Diseconomies Of Scale
Diseconomies of Scale, the conditions inside or outside a firm that explain the rise in (average) costs resulting from an increase in the scale of operations. Economies of scale leading to reduced cost per unit of output arise largely because a firm as it grows can take increasing advantage of 'indivisible' factors of production such as highly specialized machinery. Long-run unit costs do not continue to fall indefinitely because after a point conditions inside or outside the firm give rise to diseconomies of scale which slow down or reverse the fall in unit costs.
Some economists have argued that diseconomics of scale eventually occur mainly because of growing difficulties in management. For example, as a firm run by a single head expands, it will become more difficult for him to know what is happening and to take decisions. If there is one unit with a works manager and a further unit is set up with a second works manager, a general manager will be needed to co-ordinate the two units.
Up to a point there may be gain from increasing scale as the opportunity arises to employ good executives and advanced manage-ment techniques. But as the organization grows a disproportionately large number of people is involved in management, and the effective span of control of individual managers is limited because control and accountability become difficult; inertia and vested interests hamper initiative; and communications become more costly.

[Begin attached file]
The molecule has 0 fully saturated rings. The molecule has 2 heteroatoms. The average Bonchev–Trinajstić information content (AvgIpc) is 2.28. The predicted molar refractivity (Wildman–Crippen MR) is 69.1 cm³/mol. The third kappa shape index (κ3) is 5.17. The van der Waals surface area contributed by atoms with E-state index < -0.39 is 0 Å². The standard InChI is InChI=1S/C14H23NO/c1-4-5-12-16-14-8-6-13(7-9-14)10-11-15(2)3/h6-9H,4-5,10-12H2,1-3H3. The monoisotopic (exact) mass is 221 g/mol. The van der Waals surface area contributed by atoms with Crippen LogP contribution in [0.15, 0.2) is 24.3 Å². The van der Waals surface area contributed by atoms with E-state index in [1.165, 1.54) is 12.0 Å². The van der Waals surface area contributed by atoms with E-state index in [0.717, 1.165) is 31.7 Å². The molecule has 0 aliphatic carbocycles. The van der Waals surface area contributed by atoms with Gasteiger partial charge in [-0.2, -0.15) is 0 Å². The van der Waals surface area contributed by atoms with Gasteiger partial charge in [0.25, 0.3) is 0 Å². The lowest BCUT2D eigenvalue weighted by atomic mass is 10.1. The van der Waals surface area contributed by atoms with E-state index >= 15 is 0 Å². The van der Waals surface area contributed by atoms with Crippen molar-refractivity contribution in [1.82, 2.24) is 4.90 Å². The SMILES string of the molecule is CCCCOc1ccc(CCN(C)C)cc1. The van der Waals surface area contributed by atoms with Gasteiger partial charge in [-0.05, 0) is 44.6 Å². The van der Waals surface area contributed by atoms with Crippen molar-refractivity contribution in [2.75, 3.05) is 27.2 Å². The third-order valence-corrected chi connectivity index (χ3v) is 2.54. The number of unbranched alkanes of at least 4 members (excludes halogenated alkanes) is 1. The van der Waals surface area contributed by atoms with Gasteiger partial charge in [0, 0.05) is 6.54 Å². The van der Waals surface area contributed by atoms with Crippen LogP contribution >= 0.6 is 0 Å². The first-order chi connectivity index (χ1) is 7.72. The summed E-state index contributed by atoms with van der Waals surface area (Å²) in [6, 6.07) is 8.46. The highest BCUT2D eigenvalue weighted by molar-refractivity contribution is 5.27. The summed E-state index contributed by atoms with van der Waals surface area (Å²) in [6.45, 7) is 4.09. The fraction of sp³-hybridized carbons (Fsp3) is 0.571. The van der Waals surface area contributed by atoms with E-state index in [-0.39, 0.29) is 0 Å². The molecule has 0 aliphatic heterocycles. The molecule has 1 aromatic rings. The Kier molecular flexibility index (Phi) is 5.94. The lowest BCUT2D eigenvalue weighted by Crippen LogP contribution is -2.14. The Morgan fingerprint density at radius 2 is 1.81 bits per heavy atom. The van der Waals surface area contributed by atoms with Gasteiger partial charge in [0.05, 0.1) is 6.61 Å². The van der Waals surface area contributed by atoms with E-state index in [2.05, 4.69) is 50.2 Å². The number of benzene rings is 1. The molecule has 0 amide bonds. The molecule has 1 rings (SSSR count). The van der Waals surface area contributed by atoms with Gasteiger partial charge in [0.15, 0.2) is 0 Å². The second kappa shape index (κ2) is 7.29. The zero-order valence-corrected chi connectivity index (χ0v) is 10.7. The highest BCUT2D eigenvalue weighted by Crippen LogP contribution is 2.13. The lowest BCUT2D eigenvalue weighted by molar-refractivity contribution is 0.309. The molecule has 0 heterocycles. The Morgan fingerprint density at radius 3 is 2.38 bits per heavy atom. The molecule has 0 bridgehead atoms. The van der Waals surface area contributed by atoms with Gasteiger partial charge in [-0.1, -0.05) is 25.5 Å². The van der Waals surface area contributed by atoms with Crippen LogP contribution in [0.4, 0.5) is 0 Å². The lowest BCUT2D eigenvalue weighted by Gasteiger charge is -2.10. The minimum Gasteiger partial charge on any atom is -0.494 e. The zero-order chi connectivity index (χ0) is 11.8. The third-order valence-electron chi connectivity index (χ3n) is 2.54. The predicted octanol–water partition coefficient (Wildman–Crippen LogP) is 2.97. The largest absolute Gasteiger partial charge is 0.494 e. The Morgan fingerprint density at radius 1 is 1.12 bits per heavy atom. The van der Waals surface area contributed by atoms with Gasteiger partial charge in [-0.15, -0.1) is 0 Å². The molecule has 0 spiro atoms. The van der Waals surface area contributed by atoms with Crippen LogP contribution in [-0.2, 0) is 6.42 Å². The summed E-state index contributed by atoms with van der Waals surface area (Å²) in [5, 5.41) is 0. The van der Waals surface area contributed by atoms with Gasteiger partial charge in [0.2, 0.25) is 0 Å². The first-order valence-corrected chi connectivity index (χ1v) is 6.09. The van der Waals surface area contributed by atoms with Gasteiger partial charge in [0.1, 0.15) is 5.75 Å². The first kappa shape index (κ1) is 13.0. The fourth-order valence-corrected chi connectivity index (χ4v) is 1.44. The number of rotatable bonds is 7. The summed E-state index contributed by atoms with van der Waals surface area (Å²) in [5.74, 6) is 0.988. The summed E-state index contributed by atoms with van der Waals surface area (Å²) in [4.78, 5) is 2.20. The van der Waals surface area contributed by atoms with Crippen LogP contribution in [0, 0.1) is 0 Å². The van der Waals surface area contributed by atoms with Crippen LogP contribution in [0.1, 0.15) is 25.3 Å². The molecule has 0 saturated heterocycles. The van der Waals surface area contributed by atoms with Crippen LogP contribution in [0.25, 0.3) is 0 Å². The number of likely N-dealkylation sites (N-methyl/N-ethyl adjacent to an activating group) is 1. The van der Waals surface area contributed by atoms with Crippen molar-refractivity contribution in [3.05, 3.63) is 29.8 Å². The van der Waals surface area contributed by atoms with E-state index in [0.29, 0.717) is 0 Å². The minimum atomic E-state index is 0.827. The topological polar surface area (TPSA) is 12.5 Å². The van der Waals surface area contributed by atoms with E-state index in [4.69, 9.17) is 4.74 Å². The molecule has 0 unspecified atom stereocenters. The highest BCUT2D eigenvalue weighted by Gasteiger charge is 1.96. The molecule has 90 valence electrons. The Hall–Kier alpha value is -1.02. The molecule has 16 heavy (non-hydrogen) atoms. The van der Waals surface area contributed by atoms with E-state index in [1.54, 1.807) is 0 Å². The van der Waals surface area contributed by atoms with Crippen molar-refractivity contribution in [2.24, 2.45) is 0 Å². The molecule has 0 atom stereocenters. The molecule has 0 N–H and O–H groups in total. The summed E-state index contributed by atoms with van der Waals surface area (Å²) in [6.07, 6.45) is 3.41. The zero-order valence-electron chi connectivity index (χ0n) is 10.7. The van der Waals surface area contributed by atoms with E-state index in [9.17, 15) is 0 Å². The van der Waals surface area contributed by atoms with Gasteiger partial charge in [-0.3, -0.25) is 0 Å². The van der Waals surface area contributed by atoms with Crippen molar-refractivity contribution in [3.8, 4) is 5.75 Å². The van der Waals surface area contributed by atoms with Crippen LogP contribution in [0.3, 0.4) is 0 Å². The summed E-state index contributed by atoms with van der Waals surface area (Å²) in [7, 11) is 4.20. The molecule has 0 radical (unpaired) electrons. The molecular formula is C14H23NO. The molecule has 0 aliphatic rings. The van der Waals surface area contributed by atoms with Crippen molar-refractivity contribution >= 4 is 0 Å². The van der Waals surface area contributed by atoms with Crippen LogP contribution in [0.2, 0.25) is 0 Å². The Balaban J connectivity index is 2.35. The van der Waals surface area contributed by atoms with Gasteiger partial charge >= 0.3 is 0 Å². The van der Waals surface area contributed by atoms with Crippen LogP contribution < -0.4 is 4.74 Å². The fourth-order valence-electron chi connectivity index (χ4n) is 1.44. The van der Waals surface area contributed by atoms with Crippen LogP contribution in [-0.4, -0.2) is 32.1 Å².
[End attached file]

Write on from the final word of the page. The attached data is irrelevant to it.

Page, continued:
Some economists have argued that diseconomies can be offset by delegation and decentralization, and that there is no necessary limit to size. It is true that improvements in management aids and methods can increase the size which is most efficient, and there is a trend towards larger average size in many industries. But business is increasingly exercised by the problems of coping with size.
Diseconomies that are 'external' to individual firms may also ultimately raise unit costs. If an industry as a whole is expanding, its growing demand for the factors of production may eventually drive up their prices: regional expansion of a number of industries may bring congestion and bottlenecks in supplies of factors and the distribution of goods. Where firms supplying components run into internal diseconomies they appear as external diseconomies to the firm supplied by them. The continuing existence of small firms in engineering, building, farming, retailing and elsewhere is explained in part by diseconomies of scale.
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